Magic Study is the second novel in Maria V. Snyder's popular young adult series, The Study Trilogy. Despite saving Commander Ambrose's life at the end of Poison Study, the execution order has been upheld and Yelena has fled Ixia and escaped to the land of Sitia. She must uphold her promise to Master Magician Irys to learn to control her magic or forfeit her life. Joining them on their journey are several children rescued from General Brazell’s realm at the end of Poison Study. At the beginning of Magic Study, the travellers arrive at the Zaltana clan and Yelena is reunited with her family fourteen years after being stolen from them.
Her parents are overjoyed to see her, if not a little overprotective, but Yelena encounters hatred and bitter resentment from her brother Leif. With Irys engaged in returning the last of the stolen children to their families, Yelena heads out with Leif for the Citadel where the council of Sitia are seated. Consisting of four master magicians plus a representative of each of the eleven tribes of Sitia, the council will decide if Yelena qualifies to become an apprentice in the art of magic at the Citadel.
However, trouble finds them en route to the Citadel as Leif believes Yelena is a northern Ixian spy and he sells her out to Cahil, the last remaining member of the deposed Ixian royal family. So it is that Yelena becomes embroiled in a struggle to prove herself to her brother Leif, to Cahil, and to the staff and students at the Citadel. She is a stranger and an outsider and nothing is familiar to her.
At the same time, Yelena’s considerable magical powers begin to emerge and it becomes clear that she may be the only one who can fight against a surge in attacks against the students at the Citadel. In a riveting adventure that sees Yelena travel to the distant Avibian Plains and the realm of the Sandseed clan, Yelena fights to uncover the identity of the person committing the attacks before she becomes his next victim.
Magic Study is a worthy sequel to the fantastic Poison Study. I appreciated the change of setting and found the description of life and society in the Citadel to be as inventive and imaginative as life in the castle in Poison Study. While Yelena’s relationship with Valek is central to the story, I appreciated the maturity and relative independence in the relationship. While both Yelena and Valek are incredibly talented in their own fields and no doubt have their strengths, this is a match of equals and not of dependence.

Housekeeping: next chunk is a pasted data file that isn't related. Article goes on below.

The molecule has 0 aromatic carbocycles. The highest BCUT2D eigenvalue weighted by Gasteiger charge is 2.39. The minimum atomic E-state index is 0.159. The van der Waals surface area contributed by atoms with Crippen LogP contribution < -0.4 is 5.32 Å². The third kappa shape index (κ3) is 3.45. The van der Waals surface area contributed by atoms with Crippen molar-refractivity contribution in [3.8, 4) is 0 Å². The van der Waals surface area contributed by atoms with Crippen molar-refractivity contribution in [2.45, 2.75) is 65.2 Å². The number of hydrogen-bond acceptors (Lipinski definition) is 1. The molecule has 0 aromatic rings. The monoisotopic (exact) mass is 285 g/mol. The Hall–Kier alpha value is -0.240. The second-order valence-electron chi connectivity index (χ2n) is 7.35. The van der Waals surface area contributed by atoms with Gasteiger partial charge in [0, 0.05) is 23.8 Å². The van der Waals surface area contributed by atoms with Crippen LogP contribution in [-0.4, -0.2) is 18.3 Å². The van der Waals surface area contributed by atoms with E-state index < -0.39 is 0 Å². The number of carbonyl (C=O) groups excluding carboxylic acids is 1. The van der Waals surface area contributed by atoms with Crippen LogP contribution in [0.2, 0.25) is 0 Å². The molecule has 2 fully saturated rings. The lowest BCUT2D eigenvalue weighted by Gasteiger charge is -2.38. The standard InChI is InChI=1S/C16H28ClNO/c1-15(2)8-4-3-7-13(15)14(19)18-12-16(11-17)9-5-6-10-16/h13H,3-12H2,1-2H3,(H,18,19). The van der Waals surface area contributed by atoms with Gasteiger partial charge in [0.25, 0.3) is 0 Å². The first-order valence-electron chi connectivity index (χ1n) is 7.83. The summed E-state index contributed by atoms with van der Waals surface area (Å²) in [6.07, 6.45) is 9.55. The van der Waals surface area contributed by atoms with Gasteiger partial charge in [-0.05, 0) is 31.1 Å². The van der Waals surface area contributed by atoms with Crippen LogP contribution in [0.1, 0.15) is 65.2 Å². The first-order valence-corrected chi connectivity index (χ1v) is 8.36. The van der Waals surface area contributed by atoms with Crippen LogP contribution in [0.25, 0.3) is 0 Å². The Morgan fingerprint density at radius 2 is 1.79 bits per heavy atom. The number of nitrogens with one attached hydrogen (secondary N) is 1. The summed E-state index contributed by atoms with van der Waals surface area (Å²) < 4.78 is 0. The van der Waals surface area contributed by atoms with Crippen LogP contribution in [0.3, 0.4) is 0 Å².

I loved the description of the desert landscapes, the plains and of the Sandseed clan. I loved the similarities with Shamanism but also the distinctive social structure and beliefs of the Sandseed people. I also loved the various aspects of Yelena’s magic and the notion of a soulfinder.
Unfortunately, as brilliant as the story, landscapes and magic were, there were two aspects of the story that I really, really didn’t like. The first was Yelena’s ability to talk to her horse and the horse’s ridiculous name Kiki. This aspect of the storyline felt hackneyed and Disneyfied as it was but was compounded by the portrayal of Kiki’s speech and thoughts as broken and monosyllabic. It was a classic English-centric premise that really irritated me. Similarly, there was horrible display of middle-class privilege where Yelena singlehandedly solved the problem of poverty and begging street children by teaching the street children a work ethic. Once taught the value of an honest days’ work, the street children were able to save their families and even obtain work for their parents. Um, no. Children should be children and it is not their job to go out, find work and feed their families.
And so it was that a really good novel worthy of five stars became a three-star novel in my opinion. It is a pity as I know this book could have been better than this. I did enjoy the ending and the way that the story was resolved and will certainly read the final book in the series, Fire Study, but I have to be honest and admit that I was vaguely disappointed in this one.
Article first published as Book Review: Magic Study by Maria V. Snyder on Blogcritics.